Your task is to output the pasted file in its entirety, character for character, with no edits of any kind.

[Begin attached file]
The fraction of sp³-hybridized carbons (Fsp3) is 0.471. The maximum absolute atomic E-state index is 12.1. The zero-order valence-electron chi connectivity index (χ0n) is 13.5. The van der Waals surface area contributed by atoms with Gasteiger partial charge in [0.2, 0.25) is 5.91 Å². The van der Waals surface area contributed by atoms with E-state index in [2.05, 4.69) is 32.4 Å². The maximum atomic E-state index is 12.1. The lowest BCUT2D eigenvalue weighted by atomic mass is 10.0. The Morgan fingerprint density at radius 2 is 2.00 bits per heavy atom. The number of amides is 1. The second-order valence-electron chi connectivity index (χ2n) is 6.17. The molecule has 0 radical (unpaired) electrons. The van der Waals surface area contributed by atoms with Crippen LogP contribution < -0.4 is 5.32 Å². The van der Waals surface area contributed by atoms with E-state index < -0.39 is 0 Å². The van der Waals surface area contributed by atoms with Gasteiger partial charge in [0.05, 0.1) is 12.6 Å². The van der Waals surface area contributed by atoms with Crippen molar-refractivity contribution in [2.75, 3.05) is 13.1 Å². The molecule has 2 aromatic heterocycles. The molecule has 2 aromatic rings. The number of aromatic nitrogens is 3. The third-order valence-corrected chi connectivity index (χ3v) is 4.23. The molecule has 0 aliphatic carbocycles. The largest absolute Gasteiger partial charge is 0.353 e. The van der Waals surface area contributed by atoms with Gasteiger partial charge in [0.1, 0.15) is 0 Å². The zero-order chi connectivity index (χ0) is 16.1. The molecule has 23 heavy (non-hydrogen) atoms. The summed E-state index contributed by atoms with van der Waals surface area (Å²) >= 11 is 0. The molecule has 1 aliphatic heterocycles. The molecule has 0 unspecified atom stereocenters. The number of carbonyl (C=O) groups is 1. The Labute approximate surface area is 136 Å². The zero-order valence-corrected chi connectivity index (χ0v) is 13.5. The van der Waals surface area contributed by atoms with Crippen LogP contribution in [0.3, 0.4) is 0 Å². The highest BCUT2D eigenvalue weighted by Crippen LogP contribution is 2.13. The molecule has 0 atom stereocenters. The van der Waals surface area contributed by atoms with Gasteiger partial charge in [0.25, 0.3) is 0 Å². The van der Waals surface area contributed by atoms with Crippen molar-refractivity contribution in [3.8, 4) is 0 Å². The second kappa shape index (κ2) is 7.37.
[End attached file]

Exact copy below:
The fraction of sp³-hybridized carbons (Fsp3) is 0.471. The maximum absolute atomic E-state index is 12.1. The zero-order valence-electron chi connectivity index (χ0n) is 13.5. The van der Waals surface area contributed by atoms with Gasteiger partial charge in [0.2, 0.25) is 5.91 Å². The van der Waals surface area contributed by atoms with E-state index in [2.05, 4.69) is 32.4 Å². The maximum atomic E-state index is 12.1. The lowest BCUT2D eigenvalue weighted by atomic mass is 10.0. The Morgan fingerprint density at radius 2 is 2.00 bits per heavy atom. The number of amides is 1. The second-order valence-electron chi connectivity index (χ2n) is 6.17. The molecule has 0 radical (unpaired) electrons. The van der Waals surface area contributed by atoms with Crippen LogP contribution < -0.4 is 5.32 Å². The van der Waals surface area contributed by atoms with E-state index < -0.39 is 0 Å². The van der Waals surface area contributed by atoms with Gasteiger partial charge in [0.05, 0.1) is 12.6 Å². The van der Waals surface area contributed by atoms with Crippen molar-refractivity contribution in [2.75, 3.05) is 13.1 Å². The molecule has 2 aromatic heterocycles. The molecule has 2 aromatic rings. The number of aromatic nitrogens is 3. The third-order valence-corrected chi connectivity index (χ3v) is 4.23. The molecule has 0 aliphatic carbocycles. The largest absolute Gasteiger partial charge is 0.353 e. The van der Waals surface area contributed by atoms with Gasteiger partial charge in [0.1, 0.15) is 0 Å². The zero-order chi connectivity index (χ0) is 16.1. The molecule has 23 heavy (non-hydrogen) atoms. The summed E-state index contributed by atoms with van der Waals surface area (Å²) >= 11 is 0. The molecule has 1 aliphatic heterocycles. The molecule has 0 unspecified atom stereocenters. The number of carbonyl (C=O) groups is 1. The Labute approximate surface area is 136 Å². The zero-order valence-corrected chi connectivity index (χ0v) is 13.5. The van der Waals surface area contributed by atoms with Crippen LogP contribution in [0.3, 0.4) is 0 Å². The highest BCUT2D eigenvalue weighted by Crippen LogP contribution is 2.13. The molecule has 0 atom stereocenters. The van der Waals surface area contributed by atoms with Gasteiger partial charge in [0.25, 0.3) is 0 Å². The van der Waals surface area contributed by atoms with Crippen molar-refractivity contribution in [3.8, 4) is 0 Å². The second kappa shape index (κ2) is 7.37.